Torn By War: Syrian Armenians have little hope for imminent peace despite Russian air strikes

After nearly five years of war, even now, when Russia is trying to solve the problem through air strikes, Syria’s future remains uncertain. Equally uncertain is the future of the Syrian community of Armenians.

The Syrian-Armenian community, which was one of the largest and most powerful in the Armenian Diaspora, was established by those Armenians, who, trying to escape from the 1915 Turkish massacres, found refuge in neighboring Syria. But the Syrian civil war, which is still raging, has torn the solid community into pieces and dispersed it throughout the world.

Even Russia’s air strikes are not enough to regulate the situation in a short time, because the situation is very serious, Sergey Minasyan, deputy head of the Yerevan-based Caucasus Institute and political scientist, told media on Monday.

“The Russian air force has yet had no losses of military equipment and military specialists, but we can see that the Syrian army has still not gained any major success. Heavy fighting is going on, and it is still uncertain whether or not they will succeed only through air strikes,” he said.

According to the expert, sooner or later there will be a question of intensifying the air component, i.e. increasing the number of aircraft, helicopters, ground support in Syria. The other question is whether Russia will participate in that operation with at least some limited format.

“Although Russia’s military-political leadership has repeatedly stated that participation in the ground operation is not being considered at the moment, nothing is impossible,” said Minasyan.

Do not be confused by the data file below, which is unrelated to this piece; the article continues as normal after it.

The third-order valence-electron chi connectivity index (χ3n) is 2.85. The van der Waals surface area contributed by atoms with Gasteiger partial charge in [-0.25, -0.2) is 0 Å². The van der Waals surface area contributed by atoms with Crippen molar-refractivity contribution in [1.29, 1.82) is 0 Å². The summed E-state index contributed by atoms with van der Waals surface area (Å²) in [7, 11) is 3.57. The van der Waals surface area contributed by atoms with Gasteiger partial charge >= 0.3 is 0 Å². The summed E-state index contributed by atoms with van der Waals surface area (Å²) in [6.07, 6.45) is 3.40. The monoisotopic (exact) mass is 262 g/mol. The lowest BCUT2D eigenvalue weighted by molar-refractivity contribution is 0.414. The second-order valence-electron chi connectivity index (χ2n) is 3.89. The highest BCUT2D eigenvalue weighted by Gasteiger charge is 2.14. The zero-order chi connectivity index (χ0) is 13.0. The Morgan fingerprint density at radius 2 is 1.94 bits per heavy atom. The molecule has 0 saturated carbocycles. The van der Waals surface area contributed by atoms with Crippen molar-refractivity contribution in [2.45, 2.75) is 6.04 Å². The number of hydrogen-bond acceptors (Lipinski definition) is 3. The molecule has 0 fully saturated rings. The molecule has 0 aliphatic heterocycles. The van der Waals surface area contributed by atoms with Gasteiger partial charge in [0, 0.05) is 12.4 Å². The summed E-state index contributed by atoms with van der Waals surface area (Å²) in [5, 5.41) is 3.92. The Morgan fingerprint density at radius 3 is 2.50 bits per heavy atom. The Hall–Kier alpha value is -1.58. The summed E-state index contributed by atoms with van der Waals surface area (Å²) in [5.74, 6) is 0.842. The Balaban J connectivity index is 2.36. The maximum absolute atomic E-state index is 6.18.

Meanwhile, because of the bombing of the Armenian-populated New Village district in Aleppo, the number of the Armenians killed in the Syrian civil war has reached 127 people.

“Life in Aleppo has become unbearable in all its aspects. Along with insecurity, lack of water and electricity, intolerable deficit made almost everyone needy, and people have the right to leave. A lot of people wished they, too, had left like many others several years ago. However, the number of those who want to stay is also not small,” Syrian-Armenian Manvel Keshishian wrote in social media.

Although precise data is not available, according to some estimates, about 5,000 Armenians have remained in Syria instead of former 70,000. Before the start of the civil war more than 50,000 Armenians lived in Aleppo.

“Life in Aleppo is somehow going on. Sometimes they stop bombing us for three or two weeks, and we become hopeful and optimist, then it is followed by pessimistic sentiments, and various falling explosives discourage us again,” wrote Keshishian.

According to Syrian-Armenian Hrayr Aguilian, who moved to Armenia from Aleppo a few years ago, though 90 percent of those, who moved to Armenia like him, hope they will return, even in case of a little peace it will not be possible in the near future, because they feel the conflict will still go on for a long time, and even Russia’s or other state’s intervention will not help settle down the problem soon.

“That is why keeping the Armenian community there, in my opinion, is a dream. The Armenian community is in agony: just a few thousand ethnic Armenians remain in Syria. I think in the next few years they will also leave Aleppo,” Aguilian told ArmeniaNow, noting with regret that Armenians in Syria have not yet been able to come together.